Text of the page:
The Blue and the Gray (Bruce Broughton) was the first CD I had the privilege of writing liner notes for. It came about as the result of a phone call from Joe Sikoryak in late 2007. I'd known Joe professionally for years, as the layout guy and art director for Film Score Monthly magazine, as well as the FSM and Intrada labels. Intrada was about to ramp up their CD production slate, and was looking for new writers to help cover the workload. Naturally, I was excited about the opportunity. I was even more excited to discover that my "trial" assignment would be a Bruce Broughton score. Broughton had long been one of my favorite film composers (as a tubist, I also loved his tuba concerto), so I felt doubly lucky. I would also be given the opportunity to consult with the composer, which I have since learned is far from a given!
While I waited for the music to arrive, I familiarized myself with the film. The Blue and the Gray is an epic Civil War miniseries from 1982, directed by Andrew V. McLaglen. It's an impressively lengthy tale, spending much time dwelling on the fringes of the war, and the pace is measured but (in my opinion) rewarding. (If you have any interest in seeing it, I urge you to secure the original, uncut version, rather than the shorter "recut." I've seen it selling for less than $10 in major retail chains lately, so it's a good impulse buy.)
As might be expected, Broughton's music is spectacular, featuring an abundance of terrific melodies that grab you from the start and don't let go. There's lots of variety -- a good balance of drama, romance, action, and even a little horror; and in addition to full orchestra, Broughton makes terrific use of small instrumental groupings. There's plenty of great period color, both in the choice of instruments and in the melodies, which carry something of a Stephen Foster vibe. The score runs over two hours, but things don't get dull for an instant! It's vintage Americana, and vintage Broughton, and at only 2,000 copies I'm somewhat stunned it hasn't sold out yet! You can click here to help remedy that!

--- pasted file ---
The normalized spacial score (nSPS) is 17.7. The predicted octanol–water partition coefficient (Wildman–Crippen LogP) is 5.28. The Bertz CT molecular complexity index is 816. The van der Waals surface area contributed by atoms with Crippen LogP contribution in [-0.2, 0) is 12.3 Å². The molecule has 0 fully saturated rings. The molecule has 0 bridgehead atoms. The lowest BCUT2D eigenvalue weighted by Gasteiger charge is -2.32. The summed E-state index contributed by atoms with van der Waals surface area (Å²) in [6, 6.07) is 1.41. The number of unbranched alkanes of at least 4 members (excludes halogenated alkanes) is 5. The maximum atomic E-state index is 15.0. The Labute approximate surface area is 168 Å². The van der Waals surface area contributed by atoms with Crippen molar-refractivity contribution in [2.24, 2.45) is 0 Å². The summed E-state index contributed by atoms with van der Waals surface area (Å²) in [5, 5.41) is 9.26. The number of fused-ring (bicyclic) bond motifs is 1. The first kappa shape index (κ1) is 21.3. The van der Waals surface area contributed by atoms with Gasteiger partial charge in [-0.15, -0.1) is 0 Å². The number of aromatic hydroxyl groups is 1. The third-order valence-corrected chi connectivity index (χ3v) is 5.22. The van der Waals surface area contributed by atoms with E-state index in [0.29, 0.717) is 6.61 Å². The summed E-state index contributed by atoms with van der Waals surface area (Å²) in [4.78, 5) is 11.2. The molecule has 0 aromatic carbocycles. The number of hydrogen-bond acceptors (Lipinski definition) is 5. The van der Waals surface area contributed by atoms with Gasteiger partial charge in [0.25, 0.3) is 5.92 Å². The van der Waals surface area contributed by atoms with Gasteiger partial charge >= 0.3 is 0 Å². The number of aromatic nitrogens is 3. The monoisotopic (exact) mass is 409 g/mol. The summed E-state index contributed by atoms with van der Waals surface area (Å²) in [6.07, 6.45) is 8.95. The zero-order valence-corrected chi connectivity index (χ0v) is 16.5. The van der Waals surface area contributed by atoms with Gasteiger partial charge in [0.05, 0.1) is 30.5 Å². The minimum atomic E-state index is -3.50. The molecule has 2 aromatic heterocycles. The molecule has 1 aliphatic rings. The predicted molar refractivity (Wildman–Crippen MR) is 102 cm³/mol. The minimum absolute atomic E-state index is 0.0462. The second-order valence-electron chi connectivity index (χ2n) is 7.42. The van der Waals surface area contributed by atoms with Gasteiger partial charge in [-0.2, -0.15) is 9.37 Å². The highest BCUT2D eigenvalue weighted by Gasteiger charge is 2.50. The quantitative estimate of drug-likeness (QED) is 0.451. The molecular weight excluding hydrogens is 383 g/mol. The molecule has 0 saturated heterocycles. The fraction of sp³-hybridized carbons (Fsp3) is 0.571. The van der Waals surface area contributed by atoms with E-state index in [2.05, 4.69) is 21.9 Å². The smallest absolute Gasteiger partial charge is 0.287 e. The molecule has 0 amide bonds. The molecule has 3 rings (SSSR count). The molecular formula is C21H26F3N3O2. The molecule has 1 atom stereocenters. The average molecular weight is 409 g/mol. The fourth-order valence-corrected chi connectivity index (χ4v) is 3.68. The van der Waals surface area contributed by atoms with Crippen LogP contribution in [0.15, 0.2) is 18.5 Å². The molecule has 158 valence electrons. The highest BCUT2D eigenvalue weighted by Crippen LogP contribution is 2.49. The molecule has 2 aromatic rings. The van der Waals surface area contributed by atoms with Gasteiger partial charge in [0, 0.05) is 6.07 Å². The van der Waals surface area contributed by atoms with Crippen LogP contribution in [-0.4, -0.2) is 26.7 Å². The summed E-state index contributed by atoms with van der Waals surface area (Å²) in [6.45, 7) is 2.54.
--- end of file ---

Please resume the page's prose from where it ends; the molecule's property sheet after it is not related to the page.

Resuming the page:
I want to close this entry with some special thanks to the folks at Intrada -- to Joe for thinking of me for the job; to Douglass Fake for hiring me, and bearing with me as I learned the ropes; and to the indispensable Roger Feigelson for his guidance and support. Finally, thanks to Bruce Broughton, who was generous with his time and insights. As an entrée into the world of liner notes-writing, I couldn't have wished for a better experience.